"My warmest good wishes to the noble lady, your mother, whose acquaintance I owe to several conversations." Letter from Erasmus to Henry Guildford, 15 May 1519, Antwerp.*

In 1501 Joan waited upon Queen Elizabeth during the arrival of Infanta Catalina de Aragon (the future Queen Catherine of Aragon). Before the marriage of Catalina and Prince Arthur took place, Joan was reported to have partnered Prince Arthur in a traditional Spanish dance performed in the English style, which she danced 'right pleasurably and honourably'.
Joan's husband Sir Richard died in 1506 whilst on pilgrimage in Jerusalem. At the time of his death Sir Richard was heavily in debt as a result of his dismissal as comptroller of the king's household due to his poor management of money, after which he spent six months in the Fleet before being released by the king's order; his pardon came just before he left England on his pilgrimage. Joan later remarried to a man named Anthony Poyntz (1480-1533).
In 1506 Joan joined the household of Margaret Beaufort once again until the lady's death in 1509, at this time Joan herself retired from court life. Joan moved to a house in Blackfriars, London where she was living on a small pension.In 1510 she inherited a life interest in a house from Sir Thomas Brandon, however she later leased the house back to Sir Thomas' heir, Charles Brandon.

In 1514 Joan was reunited with her former charge when she accompanied Princess Mary to France as the mistress to her maids of honour, for her wedding to the king of France. After the wedding, King Louis sent most of Mary's English attendants back home to England, and Joan was among these. However, Mary was upset at the loss of her 'Mother Guildford' and demanded her return. On the 12th October 1514 Mary wrote to Cardinal Wolsey that 'I have not yet seen in France any lady or gentleman so necessary for me as she is'. Cardinal Wolsey then proceeded to write to the King of France asking him to permit Joan to be returned to Mary's service; 'I have no doubt, Sire, that when you know her well,  you will find her a wise, honourable, and discreet lady'. However neither Mary nor Wolsey could change the French King's mind; Louis had taken a particular dislike to Joan as he felt she was ruling Mary and that her constant presence with Mary was preventing the king from being alone with his wife and creating a relationship between them. King Louis told the English ambassador that he did not wish that "when he would be merry with his wife to have any strange woman with her". Therefore, Joan returned to England.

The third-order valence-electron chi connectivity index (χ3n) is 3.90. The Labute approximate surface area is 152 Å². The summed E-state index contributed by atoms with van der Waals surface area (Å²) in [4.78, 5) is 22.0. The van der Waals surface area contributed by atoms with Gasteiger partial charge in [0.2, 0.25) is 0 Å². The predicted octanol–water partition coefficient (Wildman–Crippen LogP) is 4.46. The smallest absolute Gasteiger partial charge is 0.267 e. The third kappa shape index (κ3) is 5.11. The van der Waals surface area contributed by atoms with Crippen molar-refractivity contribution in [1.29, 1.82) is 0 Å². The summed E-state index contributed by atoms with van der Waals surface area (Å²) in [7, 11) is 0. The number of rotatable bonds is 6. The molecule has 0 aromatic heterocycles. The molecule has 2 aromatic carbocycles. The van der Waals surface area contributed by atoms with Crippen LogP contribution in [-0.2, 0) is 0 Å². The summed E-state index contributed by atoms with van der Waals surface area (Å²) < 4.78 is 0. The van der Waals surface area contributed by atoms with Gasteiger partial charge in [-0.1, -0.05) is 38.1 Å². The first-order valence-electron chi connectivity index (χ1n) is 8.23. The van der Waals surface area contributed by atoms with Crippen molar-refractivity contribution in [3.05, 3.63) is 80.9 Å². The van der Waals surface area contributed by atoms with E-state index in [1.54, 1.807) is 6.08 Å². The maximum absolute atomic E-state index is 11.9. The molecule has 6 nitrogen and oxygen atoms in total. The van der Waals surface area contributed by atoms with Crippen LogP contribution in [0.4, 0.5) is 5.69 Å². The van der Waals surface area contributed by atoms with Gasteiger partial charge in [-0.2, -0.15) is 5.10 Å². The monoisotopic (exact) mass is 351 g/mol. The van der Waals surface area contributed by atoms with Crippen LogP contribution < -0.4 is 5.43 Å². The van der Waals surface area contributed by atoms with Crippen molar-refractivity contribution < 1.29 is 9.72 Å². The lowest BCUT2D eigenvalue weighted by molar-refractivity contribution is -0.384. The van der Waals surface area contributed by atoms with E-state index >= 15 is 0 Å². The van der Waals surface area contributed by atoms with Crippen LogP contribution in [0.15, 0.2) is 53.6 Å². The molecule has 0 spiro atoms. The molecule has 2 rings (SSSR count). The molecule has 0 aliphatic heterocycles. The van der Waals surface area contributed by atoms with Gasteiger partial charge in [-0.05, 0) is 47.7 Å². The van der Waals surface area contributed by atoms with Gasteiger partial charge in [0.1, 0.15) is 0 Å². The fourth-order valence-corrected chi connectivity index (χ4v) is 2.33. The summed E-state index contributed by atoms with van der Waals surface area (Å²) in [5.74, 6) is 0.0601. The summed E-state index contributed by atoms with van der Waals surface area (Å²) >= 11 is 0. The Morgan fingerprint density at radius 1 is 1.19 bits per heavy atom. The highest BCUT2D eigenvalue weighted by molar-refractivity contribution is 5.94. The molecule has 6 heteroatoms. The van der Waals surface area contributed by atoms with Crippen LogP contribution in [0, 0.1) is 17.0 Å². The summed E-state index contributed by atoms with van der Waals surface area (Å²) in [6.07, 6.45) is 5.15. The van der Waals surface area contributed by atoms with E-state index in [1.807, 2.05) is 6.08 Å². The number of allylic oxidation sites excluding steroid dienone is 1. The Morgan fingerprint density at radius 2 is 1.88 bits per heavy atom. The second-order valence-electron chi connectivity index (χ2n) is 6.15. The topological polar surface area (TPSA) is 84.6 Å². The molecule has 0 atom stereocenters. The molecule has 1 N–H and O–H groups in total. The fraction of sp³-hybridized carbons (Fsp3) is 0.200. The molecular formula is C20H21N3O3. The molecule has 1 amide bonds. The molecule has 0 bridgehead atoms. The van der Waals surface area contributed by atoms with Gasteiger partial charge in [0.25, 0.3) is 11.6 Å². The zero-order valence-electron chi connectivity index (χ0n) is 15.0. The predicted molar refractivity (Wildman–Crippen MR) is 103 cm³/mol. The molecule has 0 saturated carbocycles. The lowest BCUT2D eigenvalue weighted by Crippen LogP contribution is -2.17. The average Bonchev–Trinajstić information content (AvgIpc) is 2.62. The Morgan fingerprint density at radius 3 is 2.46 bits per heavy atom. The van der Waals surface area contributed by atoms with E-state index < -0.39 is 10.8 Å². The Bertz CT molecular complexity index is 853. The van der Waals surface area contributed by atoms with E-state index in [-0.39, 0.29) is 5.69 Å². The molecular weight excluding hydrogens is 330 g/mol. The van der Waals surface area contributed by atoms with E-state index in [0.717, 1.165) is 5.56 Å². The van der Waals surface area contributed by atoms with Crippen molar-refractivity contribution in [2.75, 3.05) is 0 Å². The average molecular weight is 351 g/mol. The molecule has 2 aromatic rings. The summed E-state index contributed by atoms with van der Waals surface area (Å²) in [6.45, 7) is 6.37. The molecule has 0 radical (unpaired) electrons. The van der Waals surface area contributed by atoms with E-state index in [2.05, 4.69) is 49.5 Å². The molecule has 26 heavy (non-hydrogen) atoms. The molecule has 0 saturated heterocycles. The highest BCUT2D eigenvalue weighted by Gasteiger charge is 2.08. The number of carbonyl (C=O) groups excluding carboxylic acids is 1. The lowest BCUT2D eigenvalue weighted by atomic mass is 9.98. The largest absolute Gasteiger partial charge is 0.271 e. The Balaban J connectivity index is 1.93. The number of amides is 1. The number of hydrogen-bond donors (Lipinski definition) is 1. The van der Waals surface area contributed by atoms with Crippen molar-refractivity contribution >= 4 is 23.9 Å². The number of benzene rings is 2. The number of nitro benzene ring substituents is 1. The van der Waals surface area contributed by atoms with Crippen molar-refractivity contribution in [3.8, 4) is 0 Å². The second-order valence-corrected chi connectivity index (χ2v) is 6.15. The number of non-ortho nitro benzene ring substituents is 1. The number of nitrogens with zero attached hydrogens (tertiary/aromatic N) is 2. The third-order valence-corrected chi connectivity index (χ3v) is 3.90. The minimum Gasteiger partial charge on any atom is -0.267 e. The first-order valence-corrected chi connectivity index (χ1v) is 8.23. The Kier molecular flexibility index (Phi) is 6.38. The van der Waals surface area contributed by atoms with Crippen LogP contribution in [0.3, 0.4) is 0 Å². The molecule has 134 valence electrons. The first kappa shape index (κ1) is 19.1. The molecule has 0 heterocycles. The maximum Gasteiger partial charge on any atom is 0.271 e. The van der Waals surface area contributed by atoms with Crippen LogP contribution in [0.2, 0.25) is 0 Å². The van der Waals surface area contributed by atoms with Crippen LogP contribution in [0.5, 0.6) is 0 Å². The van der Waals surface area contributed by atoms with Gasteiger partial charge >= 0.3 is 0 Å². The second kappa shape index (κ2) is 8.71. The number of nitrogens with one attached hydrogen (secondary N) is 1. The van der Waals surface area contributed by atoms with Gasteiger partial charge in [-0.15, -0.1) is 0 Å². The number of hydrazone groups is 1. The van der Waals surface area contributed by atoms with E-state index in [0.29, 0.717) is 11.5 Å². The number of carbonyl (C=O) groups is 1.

It can be surmised that upon her return from France, Joan rejoined the court in the service of Queen Catherine. In 1515 and 1516 King Henry granted Joan two pensions which gave her a yearly income of £60. Furthur in 1519 she was granted an annual gift of a tun of duty free Gascon wine.
'Hen. VIII. on 23 Nov. in his sixth year, grants an annuity of 20l. during her life, for her services to his father, mother, the Queens of France and Scotland, his sisters, and to himself; and 7 Hen. VIII. she had an aditional annuity of 40l. payable for her life, out of the issues of the county and honour of Richmond'.**

When King Henry VIII was divorcing his wife Catherine of Aragon, he called into question the validity of the marriage between her and his brother Prince Arthur, to do this he recalled several of the former royal attendants who were witnesses at that time including Joan. Joan gave had to give a deposition on the issue of their marriage being consummated, to which she said that the young couple had spent their wedding night 'in together in the same bed', and that Queen Elizabeth had personally told Joan that Arthur and Catherine had lain together 'as man and wife all alone five or six nights after said marriage'. Joan's testimony played a key role in King Henry's ability ti be granted a divorce.

During these later years Joan received several New Years gifts from King Henry, including a garter with a gold buckle and pendant in 1532; this gift suggests that Joan was indeed back at the royal court in the service of Queen Catherine, how active she was in court life is hard to tell as there is little mention of her at court festivities perhaps due to her age.
In 1533 Joan's second husband Anthony died, and Joan retired to a prayer house in Bristol until this was closed down in 1536, when she returned to Blackfriars until her death on the 4th of September 1538. She was one of the last people to be buried at the Blackfriars convent before it's dissolution later that year. In her will, written only four days before her death, she left bequests to her cousin Sir William Penyston, her niece Bridget Walsh, her nephew Lord Vaux - to whom she left her book of French and a tapestry - and to Maud her fool. At her death, her money, jewels and all other possessions came to a total value of 12,000 marks.
Joan's nephew, Lord Thomas Vaux

*The Correspondence of Erasmus: Letters 842 to 992, 1518 to 1519, Volume 6
**The English Baronetage, Arthur Collins, 1741